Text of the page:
Third grade family math nights, a writing workshop, animal dissection and labeling trees along a nature trail near Nation Ford High School are among the projects being funded through this year's Foundation for Fort Mill Schools grants.
Seven grants for $500 each were awarded to projects developed by teachers from schools across the Fort Mill District at the end of August during the school district's teachers meeting.
"They're all great projects," Foundation Director Jill Lauber said. "They're all working on implementing them now, so we don't have any results yet."
The Foundation awards one $500 grant per school each year. This year, the Foundation's third, it changed the timing of the grant awards so teachers will be able to implement the projects the year the money is awarded.
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"We decided to announce them at the teachers meeting in August and the money is there at the beginning of school," Lauber said.
Teachers from seven of the 11 schools in the district applied for the grants. Winning projects include "Third Grade Family Math Night" at Fort Mill Elementary, submitted by Wendy Hedge and Janeen Wilson.
The project brings students and parents together to learn math games that can be played at home to help students with math concepts.
Lee Harris, an Orchard Park Elementary teacher, came up with a program called "Extra! Extra! Read and Write all About It!" The project is a writing workshop for students with the goal of helping each student publish their own book.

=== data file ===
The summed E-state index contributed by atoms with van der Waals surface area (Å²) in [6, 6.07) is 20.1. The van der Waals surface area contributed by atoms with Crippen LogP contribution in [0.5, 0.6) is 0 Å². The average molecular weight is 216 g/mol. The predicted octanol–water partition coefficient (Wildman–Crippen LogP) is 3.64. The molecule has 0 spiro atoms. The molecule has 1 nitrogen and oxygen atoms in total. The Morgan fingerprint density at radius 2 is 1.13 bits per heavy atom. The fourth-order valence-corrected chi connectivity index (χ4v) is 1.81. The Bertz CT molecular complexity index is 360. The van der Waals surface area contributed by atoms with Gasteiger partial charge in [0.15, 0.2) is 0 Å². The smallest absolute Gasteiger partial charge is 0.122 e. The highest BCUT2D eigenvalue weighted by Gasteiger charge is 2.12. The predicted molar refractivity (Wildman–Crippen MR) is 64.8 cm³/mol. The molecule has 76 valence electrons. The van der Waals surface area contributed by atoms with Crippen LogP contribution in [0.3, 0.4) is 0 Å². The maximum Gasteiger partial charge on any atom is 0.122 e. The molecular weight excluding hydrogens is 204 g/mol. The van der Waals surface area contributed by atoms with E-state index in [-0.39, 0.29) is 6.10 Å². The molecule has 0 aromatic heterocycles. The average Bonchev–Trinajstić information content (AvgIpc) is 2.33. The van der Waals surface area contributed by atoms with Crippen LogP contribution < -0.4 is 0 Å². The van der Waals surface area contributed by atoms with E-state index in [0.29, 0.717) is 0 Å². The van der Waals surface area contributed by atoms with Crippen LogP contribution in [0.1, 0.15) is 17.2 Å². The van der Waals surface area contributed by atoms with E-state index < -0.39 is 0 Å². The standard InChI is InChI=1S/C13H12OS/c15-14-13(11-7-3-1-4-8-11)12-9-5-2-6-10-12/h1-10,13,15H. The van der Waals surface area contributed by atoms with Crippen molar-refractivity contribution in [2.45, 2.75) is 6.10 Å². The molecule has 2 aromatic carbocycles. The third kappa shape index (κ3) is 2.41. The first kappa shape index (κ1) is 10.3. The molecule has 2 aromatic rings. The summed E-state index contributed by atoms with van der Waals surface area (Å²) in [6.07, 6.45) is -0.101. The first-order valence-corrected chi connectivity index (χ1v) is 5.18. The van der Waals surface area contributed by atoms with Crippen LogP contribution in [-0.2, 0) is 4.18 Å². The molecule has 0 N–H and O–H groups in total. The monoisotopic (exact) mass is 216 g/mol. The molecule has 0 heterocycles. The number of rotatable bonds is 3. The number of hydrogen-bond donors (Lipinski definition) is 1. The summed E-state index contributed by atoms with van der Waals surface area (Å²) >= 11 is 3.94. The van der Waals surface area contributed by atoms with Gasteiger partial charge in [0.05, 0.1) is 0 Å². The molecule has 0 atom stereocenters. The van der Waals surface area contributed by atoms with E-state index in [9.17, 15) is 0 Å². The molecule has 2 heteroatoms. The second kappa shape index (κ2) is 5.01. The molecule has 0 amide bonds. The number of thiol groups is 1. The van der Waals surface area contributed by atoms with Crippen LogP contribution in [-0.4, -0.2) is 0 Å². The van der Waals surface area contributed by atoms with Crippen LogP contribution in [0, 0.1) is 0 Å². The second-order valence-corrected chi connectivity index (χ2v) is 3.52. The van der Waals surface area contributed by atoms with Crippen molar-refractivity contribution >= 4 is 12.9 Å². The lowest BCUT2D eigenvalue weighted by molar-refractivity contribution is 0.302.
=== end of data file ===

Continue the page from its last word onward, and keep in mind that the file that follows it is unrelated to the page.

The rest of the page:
Riverview Elementary School teacher Jesse Belue came up with "Pairing Fiction and Nonfiction" with the aim of pairing fiction and nonfiction books on the same topic to help students' engagement and comprehension of topics. The goal is to improve developmental reading assessment scores.
"Shared Reading: A Building Block for Successful Reading" is a program developed by Dorothy Myers and Sarah Sopko at Springfield Elementary. The projects is designed to help students make connections in content area and the uses of good literature.
At Springfield Middle School, thanks to teacher Melissa Stevens, students will learn to compare and contrast vertebrates and invertebrates through the "Comparative Animal Dissection" project.
Another reading based project is being funded at Fort Mill High School through the "Rewards for Readers" project created by Lynn Redmon.
Students at Nation Ford High School will get to take their biology classroom outside with Elizabeth Unsworth's "Trail and Tree" labeling project. The students will be putting their taxonomy lessons to the test by identifying and labeling the trees around campus and along a portion of the nearby Nation Ford Greenway.
The Nation Ford labeling project could touch every student who goes through the school because of a state regulation requiring all students to take biology, Lauber said.
"Each year, teachers will be able to expose their students to it," Lauber said.
Applications for the next round of Foundation grants will be made available sometime in May, Lauber said. The school district Web site, (www.fort-mill.k12.sc.us) will carry a link to the application forms at that time.
Next year, the Foundation will award up to 13 grants so teachers at the new Sugar Creek Elementary and Pleasant Knoll Elementary schools, both scheduled to open in 2009, will be eligible to participate.
For more information, e-mail Lauber at firstname.lastname@example.org.